Having diversity in any organisation is a necessity, irrespective of industry. Aside from the ethical reasons, the business case is extremely strong – as McKinsey and Co noted in its latest diversity and inclusion study, 'the greater the representation, the higher the likelihood of outperformance'. Put simply, the more diverse a business, the greater the chance of sustained success.
The pharma sector is no different. A recent PharmaTimes article commented that 'across the pharma industry and throughout healthcare, the totems of difference and parity provide genuine opportunities for tangible change'.
The article goes on to point out that 'having representation from alternative groups and cross sections within society, opens up a unique frame of reference for drug development. Why imagine being in someone else’s shoes, when you could be learning directly from the person who owns the shoes? Indeed, these pockets of knowledge within a company have increased in currency during the COVID-19 pandemic, as the nuances of socioeconomic, location, employment and ethnicity factors have been repeatedly highlighted'.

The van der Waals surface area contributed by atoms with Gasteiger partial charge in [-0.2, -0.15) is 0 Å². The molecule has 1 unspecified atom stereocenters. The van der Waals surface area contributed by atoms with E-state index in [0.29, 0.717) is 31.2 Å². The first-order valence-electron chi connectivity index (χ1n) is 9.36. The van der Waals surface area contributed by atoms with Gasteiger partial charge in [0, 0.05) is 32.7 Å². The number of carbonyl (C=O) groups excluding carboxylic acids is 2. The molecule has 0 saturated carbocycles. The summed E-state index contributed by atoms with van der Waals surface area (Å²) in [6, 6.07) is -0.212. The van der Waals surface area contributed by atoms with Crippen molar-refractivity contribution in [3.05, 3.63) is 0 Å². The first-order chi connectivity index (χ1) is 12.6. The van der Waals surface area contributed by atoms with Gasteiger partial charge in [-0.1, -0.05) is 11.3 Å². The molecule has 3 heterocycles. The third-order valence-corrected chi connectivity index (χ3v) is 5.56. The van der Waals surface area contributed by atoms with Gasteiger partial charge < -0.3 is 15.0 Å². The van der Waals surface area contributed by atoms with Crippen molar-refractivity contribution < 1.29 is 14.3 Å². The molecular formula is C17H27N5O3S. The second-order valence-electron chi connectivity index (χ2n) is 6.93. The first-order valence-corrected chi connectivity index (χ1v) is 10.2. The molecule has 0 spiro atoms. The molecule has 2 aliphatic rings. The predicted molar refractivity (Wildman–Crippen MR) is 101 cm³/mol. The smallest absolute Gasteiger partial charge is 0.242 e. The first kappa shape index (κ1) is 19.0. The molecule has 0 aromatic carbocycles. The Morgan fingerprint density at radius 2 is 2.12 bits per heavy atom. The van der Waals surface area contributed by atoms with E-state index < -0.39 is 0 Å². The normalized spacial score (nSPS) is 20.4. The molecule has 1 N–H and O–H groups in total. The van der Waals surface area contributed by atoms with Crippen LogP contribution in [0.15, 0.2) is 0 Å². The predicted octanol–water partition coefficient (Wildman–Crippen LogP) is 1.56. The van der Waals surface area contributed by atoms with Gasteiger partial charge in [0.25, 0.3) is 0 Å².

Nowhere was this more apparent than within the companies that developed the first approved COVID-19 vaccine. Dr Ugur Sahin and Dr Özlem Türeci, founders of BioNTech, the vaccine's manufacturer, are both children of Turkish immigrants to West Germany. They partnered with US-headquartered Pfizer. The diversity of expertise, and what it brings to workforces, has been critical in bringing together experts to find the right solutions.
Yet for many, diversity is an internal matter – most discussion focuses on attracting and retaining employed talent. What is often missed is the fact that no organisation can exist in isolation. As the BioNTech/Pfizer partnership demonstrates, bringing in outside expertise is critical, whether it’s to advise on a new investment, provide resources a single company cannot marshal alone, or deliver skills that are cost-prohibitive to have employed within the company. Furthermore, making sure that external knowledge is suitably diverse is just as important as diversifying the workforce.
Disrupting established thinking
As well as introducing skills and knowledge, leveraging external expertise can also be a valuable way of disrupting groupthink. Even within the most diverse organisations, we run a major risk that employees and executives will succumb to a degree of internal bias in their decision-making. Market leaders and successful disruptors alike de-risk for this by bringing in outside expertise to challenge established views and provoke greater diversity of thought. This in turn leads to the identification of new solutions and alternative approaches.